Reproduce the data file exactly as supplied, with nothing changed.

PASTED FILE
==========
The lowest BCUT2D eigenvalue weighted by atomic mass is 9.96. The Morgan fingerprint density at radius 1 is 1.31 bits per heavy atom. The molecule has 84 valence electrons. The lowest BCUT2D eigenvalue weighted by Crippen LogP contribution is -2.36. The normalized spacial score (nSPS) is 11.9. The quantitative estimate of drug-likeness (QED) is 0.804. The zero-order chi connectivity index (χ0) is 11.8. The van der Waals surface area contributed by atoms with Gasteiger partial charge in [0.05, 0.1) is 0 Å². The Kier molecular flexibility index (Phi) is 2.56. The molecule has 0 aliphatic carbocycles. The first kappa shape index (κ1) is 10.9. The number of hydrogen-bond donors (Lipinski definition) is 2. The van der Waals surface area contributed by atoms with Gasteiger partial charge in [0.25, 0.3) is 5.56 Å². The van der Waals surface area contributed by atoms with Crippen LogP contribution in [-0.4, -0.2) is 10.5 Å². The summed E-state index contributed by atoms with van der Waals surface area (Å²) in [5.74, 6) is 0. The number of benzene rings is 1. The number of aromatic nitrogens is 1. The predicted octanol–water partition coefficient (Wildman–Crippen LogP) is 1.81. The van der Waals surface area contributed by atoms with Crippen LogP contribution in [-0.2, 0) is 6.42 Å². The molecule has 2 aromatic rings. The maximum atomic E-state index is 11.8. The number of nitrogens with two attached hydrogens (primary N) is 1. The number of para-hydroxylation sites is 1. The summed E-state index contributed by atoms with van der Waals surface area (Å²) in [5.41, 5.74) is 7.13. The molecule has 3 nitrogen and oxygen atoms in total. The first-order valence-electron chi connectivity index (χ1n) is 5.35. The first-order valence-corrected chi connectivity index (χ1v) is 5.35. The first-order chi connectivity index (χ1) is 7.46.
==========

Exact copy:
The lowest BCUT2D eigenvalue weighted by atomic mass is 9.96. The Morgan fingerprint density at radius 1 is 1.31 bits per heavy atom. The molecule has 84 valence electrons. The lowest BCUT2D eigenvalue weighted by Crippen LogP contribution is -2.36. The normalized spacial score (nSPS) is 11.9. The quantitative estimate of drug-likeness (QED) is 0.804. The zero-order chi connectivity index (χ0) is 11.8. The van der Waals surface area contributed by atoms with Gasteiger partial charge in [0.05, 0.1) is 0 Å². The Kier molecular flexibility index (Phi) is 2.56. The molecule has 0 aliphatic carbocycles. The first kappa shape index (κ1) is 10.9. The number of hydrogen-bond donors (Lipinski definition) is 2. The van der Waals surface area contributed by atoms with Gasteiger partial charge in [0.25, 0.3) is 5.56 Å². The van der Waals surface area contributed by atoms with Crippen LogP contribution in [-0.4, -0.2) is 10.5 Å². The summed E-state index contributed by atoms with van der Waals surface area (Å²) in [5.74, 6) is 0. The number of benzene rings is 1. The number of aromatic nitrogens is 1. The predicted octanol–water partition coefficient (Wildman–Crippen LogP) is 1.81. The van der Waals surface area contributed by atoms with Crippen LogP contribution in [-0.2, 0) is 6.42 Å². The molecule has 2 aromatic rings. The maximum atomic E-state index is 11.8. The number of nitrogens with two attached hydrogens (primary N) is 1. The number of para-hydroxylation sites is 1. The summed E-state index contributed by atoms with van der Waals surface area (Å²) in [5.41, 5.74) is 7.13. The molecule has 3 nitrogen and oxygen atoms in total. The first-order valence-electron chi connectivity index (χ1n) is 5.35. The first-order valence-corrected chi connectivity index (χ1v) is 5.35. The first-order chi connectivity index (χ1) is 7.46.